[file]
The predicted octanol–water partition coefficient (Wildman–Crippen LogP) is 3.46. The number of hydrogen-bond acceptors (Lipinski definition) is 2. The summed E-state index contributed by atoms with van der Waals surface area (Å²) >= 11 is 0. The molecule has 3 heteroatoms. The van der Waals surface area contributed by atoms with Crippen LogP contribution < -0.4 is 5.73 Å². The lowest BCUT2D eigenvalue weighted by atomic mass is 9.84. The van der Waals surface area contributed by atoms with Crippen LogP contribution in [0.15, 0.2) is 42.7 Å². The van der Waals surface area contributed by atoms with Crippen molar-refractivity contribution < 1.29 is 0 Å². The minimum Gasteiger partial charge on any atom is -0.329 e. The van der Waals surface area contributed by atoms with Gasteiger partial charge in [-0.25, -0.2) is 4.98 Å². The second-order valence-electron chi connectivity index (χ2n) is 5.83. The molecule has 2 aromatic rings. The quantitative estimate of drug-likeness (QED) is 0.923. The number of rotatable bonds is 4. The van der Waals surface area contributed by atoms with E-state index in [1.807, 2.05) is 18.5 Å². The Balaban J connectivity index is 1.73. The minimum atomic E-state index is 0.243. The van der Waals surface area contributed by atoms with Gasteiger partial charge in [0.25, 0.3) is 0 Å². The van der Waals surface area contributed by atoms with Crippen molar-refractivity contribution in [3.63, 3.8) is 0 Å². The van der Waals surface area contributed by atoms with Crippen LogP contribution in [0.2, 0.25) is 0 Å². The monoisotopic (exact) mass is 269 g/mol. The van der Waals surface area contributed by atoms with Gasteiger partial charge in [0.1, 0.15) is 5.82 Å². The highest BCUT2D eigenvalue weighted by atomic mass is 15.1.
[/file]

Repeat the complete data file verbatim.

The predicted octanol–water partition coefficient (Wildman–Crippen LogP) is 3.46. The number of hydrogen-bond acceptors (Lipinski definition) is 2. The summed E-state index contributed by atoms with van der Waals surface area (Å²) >= 11 is 0. The molecule has 3 heteroatoms. The van der Waals surface area contributed by atoms with Crippen LogP contribution < -0.4 is 5.73 Å². The lowest BCUT2D eigenvalue weighted by atomic mass is 9.84. The van der Waals surface area contributed by atoms with Crippen LogP contribution in [0.15, 0.2) is 42.7 Å². The van der Waals surface area contributed by atoms with Crippen molar-refractivity contribution < 1.29 is 0 Å². The minimum Gasteiger partial charge on any atom is -0.329 e. The van der Waals surface area contributed by atoms with Gasteiger partial charge in [-0.25, -0.2) is 4.98 Å². The second-order valence-electron chi connectivity index (χ2n) is 5.83. The molecule has 2 aromatic rings. The quantitative estimate of drug-likeness (QED) is 0.923. The number of rotatable bonds is 4. The van der Waals surface area contributed by atoms with E-state index in [1.807, 2.05) is 18.5 Å². The Balaban J connectivity index is 1.73. The minimum atomic E-state index is 0.243. The van der Waals surface area contributed by atoms with Gasteiger partial charge in [0.25, 0.3) is 0 Å². The van der Waals surface area contributed by atoms with Crippen molar-refractivity contribution in [3.63, 3.8) is 0 Å². The van der Waals surface area contributed by atoms with Crippen LogP contribution in [0.2, 0.25) is 0 Å². The monoisotopic (exact) mass is 269 g/mol. The van der Waals surface area contributed by atoms with Gasteiger partial charge in [0.1, 0.15) is 5.82 Å². The highest BCUT2D eigenvalue weighted by atomic mass is 15.1.